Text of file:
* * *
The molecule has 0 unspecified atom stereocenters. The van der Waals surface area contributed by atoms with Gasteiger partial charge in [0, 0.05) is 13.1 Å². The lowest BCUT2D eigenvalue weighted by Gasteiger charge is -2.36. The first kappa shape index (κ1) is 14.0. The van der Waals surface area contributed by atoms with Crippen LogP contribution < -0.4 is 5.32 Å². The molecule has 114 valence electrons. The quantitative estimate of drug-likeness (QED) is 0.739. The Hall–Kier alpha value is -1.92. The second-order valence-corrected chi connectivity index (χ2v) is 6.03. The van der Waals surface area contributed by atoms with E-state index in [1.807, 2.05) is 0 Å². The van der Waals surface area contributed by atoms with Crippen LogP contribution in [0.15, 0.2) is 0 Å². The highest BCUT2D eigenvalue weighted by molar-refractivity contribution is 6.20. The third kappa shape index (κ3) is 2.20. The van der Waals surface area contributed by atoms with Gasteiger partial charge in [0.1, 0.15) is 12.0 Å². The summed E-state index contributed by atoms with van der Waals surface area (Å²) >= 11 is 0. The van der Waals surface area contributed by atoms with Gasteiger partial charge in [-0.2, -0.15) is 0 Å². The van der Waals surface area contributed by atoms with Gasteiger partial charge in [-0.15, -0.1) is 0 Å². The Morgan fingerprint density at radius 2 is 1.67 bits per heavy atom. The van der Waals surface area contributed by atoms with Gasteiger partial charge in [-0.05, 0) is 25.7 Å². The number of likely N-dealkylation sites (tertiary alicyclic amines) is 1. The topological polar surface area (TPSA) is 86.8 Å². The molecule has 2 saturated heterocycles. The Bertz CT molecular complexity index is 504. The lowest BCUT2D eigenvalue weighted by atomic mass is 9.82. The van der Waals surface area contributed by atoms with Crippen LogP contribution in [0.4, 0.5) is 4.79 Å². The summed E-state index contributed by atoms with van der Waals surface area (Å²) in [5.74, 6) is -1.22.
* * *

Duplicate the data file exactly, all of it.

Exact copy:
The molecule has 0 unspecified atom stereocenters. The van der Waals surface area contributed by atoms with Gasteiger partial charge in [0, 0.05) is 13.1 Å². The lowest BCUT2D eigenvalue weighted by Gasteiger charge is -2.36. The first kappa shape index (κ1) is 14.0. The van der Waals surface area contributed by atoms with Crippen LogP contribution < -0.4 is 5.32 Å². The molecule has 114 valence electrons. The quantitative estimate of drug-likeness (QED) is 0.739. The Hall–Kier alpha value is -1.92. The second-order valence-corrected chi connectivity index (χ2v) is 6.03. The van der Waals surface area contributed by atoms with E-state index in [1.807, 2.05) is 0 Å². The van der Waals surface area contributed by atoms with Crippen LogP contribution in [0.15, 0.2) is 0 Å². The highest BCUT2D eigenvalue weighted by molar-refractivity contribution is 6.20. The third kappa shape index (κ3) is 2.20. The van der Waals surface area contributed by atoms with Gasteiger partial charge in [0.1, 0.15) is 12.0 Å². The summed E-state index contributed by atoms with van der Waals surface area (Å²) >= 11 is 0. The van der Waals surface area contributed by atoms with Gasteiger partial charge in [-0.2, -0.15) is 0 Å². The van der Waals surface area contributed by atoms with Gasteiger partial charge in [-0.15, -0.1) is 0 Å². The Morgan fingerprint density at radius 2 is 1.67 bits per heavy atom. The van der Waals surface area contributed by atoms with Gasteiger partial charge in [-0.05, 0) is 25.7 Å². The number of likely N-dealkylation sites (tertiary alicyclic amines) is 1. The topological polar surface area (TPSA) is 86.8 Å². The molecule has 2 saturated heterocycles. The Bertz CT molecular complexity index is 504. The lowest BCUT2D eigenvalue weighted by atomic mass is 9.82. The van der Waals surface area contributed by atoms with Crippen LogP contribution in [0.4, 0.5) is 4.79 Å². The summed E-state index contributed by atoms with van der Waals surface area (Å²) in [5.74, 6) is -1.22.